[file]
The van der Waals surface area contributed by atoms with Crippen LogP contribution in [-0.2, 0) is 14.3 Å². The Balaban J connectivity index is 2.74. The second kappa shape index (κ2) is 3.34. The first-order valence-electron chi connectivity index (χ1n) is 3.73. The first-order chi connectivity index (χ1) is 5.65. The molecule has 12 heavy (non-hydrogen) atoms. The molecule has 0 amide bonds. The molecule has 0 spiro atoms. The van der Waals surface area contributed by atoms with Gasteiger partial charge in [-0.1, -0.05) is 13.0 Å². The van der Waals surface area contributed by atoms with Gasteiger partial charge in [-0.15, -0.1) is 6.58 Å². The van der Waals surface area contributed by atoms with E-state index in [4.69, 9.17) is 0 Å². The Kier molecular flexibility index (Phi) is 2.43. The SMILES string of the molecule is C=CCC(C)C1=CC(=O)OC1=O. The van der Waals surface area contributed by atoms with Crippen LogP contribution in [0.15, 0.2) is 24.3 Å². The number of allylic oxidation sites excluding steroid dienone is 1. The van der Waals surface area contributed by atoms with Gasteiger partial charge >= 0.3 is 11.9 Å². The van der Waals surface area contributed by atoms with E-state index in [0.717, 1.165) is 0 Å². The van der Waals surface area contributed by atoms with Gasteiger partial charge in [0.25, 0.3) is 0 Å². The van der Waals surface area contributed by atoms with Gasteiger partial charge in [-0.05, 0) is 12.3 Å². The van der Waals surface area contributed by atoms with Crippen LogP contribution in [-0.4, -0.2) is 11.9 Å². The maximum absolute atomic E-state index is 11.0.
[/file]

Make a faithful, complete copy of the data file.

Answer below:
The van der Waals surface area contributed by atoms with Crippen LogP contribution in [-0.2, 0) is 14.3 Å². The Balaban J connectivity index is 2.74. The second kappa shape index (κ2) is 3.34. The first-order valence-electron chi connectivity index (χ1n) is 3.73. The first-order chi connectivity index (χ1) is 5.65. The molecule has 12 heavy (non-hydrogen) atoms. The molecule has 0 amide bonds. The molecule has 0 spiro atoms. The van der Waals surface area contributed by atoms with Gasteiger partial charge in [-0.1, -0.05) is 13.0 Å². The van der Waals surface area contributed by atoms with Gasteiger partial charge in [-0.15, -0.1) is 6.58 Å². The van der Waals surface area contributed by atoms with E-state index in [4.69, 9.17) is 0 Å². The Kier molecular flexibility index (Phi) is 2.43. The SMILES string of the molecule is C=CCC(C)C1=CC(=O)OC1=O. The van der Waals surface area contributed by atoms with Crippen LogP contribution in [0.15, 0.2) is 24.3 Å². The number of allylic oxidation sites excluding steroid dienone is 1. The van der Waals surface area contributed by atoms with Gasteiger partial charge >= 0.3 is 11.9 Å². The van der Waals surface area contributed by atoms with E-state index in [0.717, 1.165) is 0 Å². The van der Waals surface area contributed by atoms with Gasteiger partial charge in [0.25, 0.3) is 0 Å². The van der Waals surface area contributed by atoms with Gasteiger partial charge in [-0.05, 0) is 12.3 Å². The van der Waals surface area contributed by atoms with Crippen LogP contribution in [-0.4, -0.2) is 11.9 Å². The maximum absolute atomic E-state index is 11.0.